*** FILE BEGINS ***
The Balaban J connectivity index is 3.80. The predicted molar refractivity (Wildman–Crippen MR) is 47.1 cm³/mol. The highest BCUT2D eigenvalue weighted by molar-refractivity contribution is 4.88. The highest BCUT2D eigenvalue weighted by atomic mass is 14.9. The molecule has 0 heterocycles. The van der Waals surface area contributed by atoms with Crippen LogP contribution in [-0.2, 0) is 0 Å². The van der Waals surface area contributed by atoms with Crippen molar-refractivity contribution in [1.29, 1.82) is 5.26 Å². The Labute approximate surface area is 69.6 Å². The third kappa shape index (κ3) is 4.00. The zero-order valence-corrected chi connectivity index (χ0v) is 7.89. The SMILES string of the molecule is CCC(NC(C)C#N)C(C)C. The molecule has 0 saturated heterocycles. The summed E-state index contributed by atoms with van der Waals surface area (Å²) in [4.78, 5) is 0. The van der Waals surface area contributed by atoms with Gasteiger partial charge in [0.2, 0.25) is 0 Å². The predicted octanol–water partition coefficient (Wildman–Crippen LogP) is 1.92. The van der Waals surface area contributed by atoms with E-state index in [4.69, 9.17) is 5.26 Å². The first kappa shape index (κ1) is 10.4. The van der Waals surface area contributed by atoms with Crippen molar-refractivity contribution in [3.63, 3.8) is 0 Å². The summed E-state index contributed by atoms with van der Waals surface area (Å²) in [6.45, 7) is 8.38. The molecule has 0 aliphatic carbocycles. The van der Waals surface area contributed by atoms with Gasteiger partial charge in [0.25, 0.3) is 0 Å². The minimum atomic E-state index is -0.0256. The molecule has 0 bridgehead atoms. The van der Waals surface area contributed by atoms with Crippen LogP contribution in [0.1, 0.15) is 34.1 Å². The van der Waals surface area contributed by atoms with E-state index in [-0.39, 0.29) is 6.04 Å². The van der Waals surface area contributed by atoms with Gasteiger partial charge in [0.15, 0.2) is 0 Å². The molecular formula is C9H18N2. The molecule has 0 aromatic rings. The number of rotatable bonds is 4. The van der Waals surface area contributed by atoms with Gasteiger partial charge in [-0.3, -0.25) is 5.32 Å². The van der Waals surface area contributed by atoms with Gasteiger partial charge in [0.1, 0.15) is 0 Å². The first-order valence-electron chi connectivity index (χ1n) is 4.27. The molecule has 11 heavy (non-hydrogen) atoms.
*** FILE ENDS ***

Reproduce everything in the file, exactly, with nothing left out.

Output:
The Balaban J connectivity index is 3.80. The predicted molar refractivity (Wildman–Crippen MR) is 47.1 cm³/mol. The highest BCUT2D eigenvalue weighted by molar-refractivity contribution is 4.88. The highest BCUT2D eigenvalue weighted by atomic mass is 14.9. The molecule has 0 heterocycles. The van der Waals surface area contributed by atoms with Crippen LogP contribution in [-0.2, 0) is 0 Å². The van der Waals surface area contributed by atoms with Crippen molar-refractivity contribution in [1.29, 1.82) is 5.26 Å². The Labute approximate surface area is 69.6 Å². The third kappa shape index (κ3) is 4.00. The zero-order valence-corrected chi connectivity index (χ0v) is 7.89. The SMILES string of the molecule is CCC(NC(C)C#N)C(C)C. The molecule has 0 saturated heterocycles. The summed E-state index contributed by atoms with van der Waals surface area (Å²) in [4.78, 5) is 0. The van der Waals surface area contributed by atoms with Gasteiger partial charge in [0.2, 0.25) is 0 Å². The predicted octanol–water partition coefficient (Wildman–Crippen LogP) is 1.92. The van der Waals surface area contributed by atoms with E-state index in [4.69, 9.17) is 5.26 Å². The first kappa shape index (κ1) is 10.4. The van der Waals surface area contributed by atoms with Crippen molar-refractivity contribution in [3.63, 3.8) is 0 Å². The summed E-state index contributed by atoms with van der Waals surface area (Å²) in [6.45, 7) is 8.38. The molecule has 0 aliphatic carbocycles. The van der Waals surface area contributed by atoms with Gasteiger partial charge in [0.25, 0.3) is 0 Å². The minimum atomic E-state index is -0.0256. The molecule has 0 bridgehead atoms. The van der Waals surface area contributed by atoms with Crippen LogP contribution in [0.1, 0.15) is 34.1 Å². The van der Waals surface area contributed by atoms with E-state index in [-0.39, 0.29) is 6.04 Å². The van der Waals surface area contributed by atoms with Gasteiger partial charge in [0.15, 0.2) is 0 Å². The molecular formula is C9H18N2. The molecule has 0 aromatic rings. The number of rotatable bonds is 4. The van der Waals surface area contributed by atoms with Gasteiger partial charge in [-0.3, -0.25) is 5.32 Å². The van der Waals surface area contributed by atoms with Gasteiger partial charge in [0.1, 0.15) is 0 Å². The first-order valence-electron chi connectivity index (χ1n) is 4.27. The molecule has 11 heavy (non-hydrogen) atoms.